Jan. 31 (Bloomberg) -- TeliaSonera AB’s proposed dividend missed estimates after Sweden’s biggest phone company reported lower fourth-quarter sales as growth in Russia and Turkey didn’t offset declines in countries including Finland and Norway.
Sales in the quarter slipped 0.7 percent to 27.1 billion kronor ($4.27 billion), the Stockholm-based company said in a statement today. The proposed dividend for 2012 is 2.85 kronor a share, unchanged from 2011 and less than a Bloomberg estimate of 3.05 kronor. Revenue in local currencies this year will be level with 2012 sales, TeliaSonera said.
“We believe 2013 will continue to be difficult given a lack of growth, potential management change and the difficulties in offering dividend growth at a time when political risk is high,” Keval Khiroya, a London-based analyst at Deutsche Bank AG, said in a note.
TeliaSonera, which made more than 60 percent of its revenue in the Nordic region last year, is battling slowing growth in home markets amid rising competition. The carrier is reducing costs to become more profitable as it focuses on data revenue rather than voice traffic, while robust growth in its Eurasian unit, with operations in Turkey, Russia and several former Soviet Union countries, continues to bolster earnings.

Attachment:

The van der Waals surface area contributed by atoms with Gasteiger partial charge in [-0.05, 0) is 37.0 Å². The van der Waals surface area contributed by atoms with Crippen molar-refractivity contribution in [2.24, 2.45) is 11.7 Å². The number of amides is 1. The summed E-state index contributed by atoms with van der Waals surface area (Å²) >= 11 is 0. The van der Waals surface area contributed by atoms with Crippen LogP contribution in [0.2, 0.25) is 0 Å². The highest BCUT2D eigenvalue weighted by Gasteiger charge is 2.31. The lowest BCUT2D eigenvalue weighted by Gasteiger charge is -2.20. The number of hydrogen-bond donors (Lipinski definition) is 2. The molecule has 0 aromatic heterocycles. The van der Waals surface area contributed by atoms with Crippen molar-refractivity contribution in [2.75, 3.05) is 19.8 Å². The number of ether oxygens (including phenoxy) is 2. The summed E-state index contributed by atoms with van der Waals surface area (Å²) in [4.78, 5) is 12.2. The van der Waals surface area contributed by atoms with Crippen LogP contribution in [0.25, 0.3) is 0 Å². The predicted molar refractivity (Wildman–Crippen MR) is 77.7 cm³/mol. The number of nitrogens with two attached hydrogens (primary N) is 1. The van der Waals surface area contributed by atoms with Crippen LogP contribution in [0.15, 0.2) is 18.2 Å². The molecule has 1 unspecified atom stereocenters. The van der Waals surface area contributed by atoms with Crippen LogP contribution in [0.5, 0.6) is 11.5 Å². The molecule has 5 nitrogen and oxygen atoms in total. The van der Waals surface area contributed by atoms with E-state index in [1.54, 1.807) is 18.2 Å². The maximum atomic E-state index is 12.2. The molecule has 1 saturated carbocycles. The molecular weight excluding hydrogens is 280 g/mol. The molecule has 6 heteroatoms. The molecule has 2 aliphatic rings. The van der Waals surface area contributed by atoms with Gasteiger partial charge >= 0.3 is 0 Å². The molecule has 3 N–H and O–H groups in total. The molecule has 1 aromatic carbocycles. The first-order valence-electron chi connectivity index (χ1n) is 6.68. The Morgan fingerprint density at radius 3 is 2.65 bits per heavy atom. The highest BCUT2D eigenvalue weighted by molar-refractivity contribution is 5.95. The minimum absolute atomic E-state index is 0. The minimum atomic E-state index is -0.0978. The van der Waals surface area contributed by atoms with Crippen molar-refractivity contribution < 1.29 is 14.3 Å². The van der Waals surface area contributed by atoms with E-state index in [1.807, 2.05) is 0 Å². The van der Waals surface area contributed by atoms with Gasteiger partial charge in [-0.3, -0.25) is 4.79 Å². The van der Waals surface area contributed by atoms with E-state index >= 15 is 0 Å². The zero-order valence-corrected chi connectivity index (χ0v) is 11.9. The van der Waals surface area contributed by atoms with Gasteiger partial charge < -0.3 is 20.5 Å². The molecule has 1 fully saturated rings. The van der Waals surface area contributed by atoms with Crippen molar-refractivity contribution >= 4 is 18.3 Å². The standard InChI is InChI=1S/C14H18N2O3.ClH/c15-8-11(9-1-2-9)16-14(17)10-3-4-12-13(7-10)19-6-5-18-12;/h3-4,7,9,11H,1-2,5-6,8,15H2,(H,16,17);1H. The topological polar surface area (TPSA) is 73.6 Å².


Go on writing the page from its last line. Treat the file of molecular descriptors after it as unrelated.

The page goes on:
TeliaSonera shares fell as much as 2.7 percent, the biggest intraday drop since Sept. 20. The stock was down 0.9 percent at 45.28 kronor as of 11:48 a.m. in Stockholm.
The fourth-quarter adjusted margin on earnings before interest, taxes, depreciation and amortization was 33.2 percent. The adjusted margin will improve “somewhat” in 2013 compared with the 34.4 percent for the full year of 2012, the company said today.
Net income rose 35 percent to 6.88 billion kronor in the last three months of 2012.
“Trends improved in the fourth quarter,” Chief Executive Officer Lars Nyberg said in the statement. “All countries in Eurasia are again delivering positive revenue growth.”
TeliaSonera has hired law firm Mannheimer Swartling to investigate accusations by Swedish prosecutors of bribery related to operations in Uzbekistan. The Stockholm-based carrier has denied it broke any laws, and said it has “zero tolerance” for graft.
Chairman Anders Narvinger will step down this year as part of a management overhaul, the carrier said last month.
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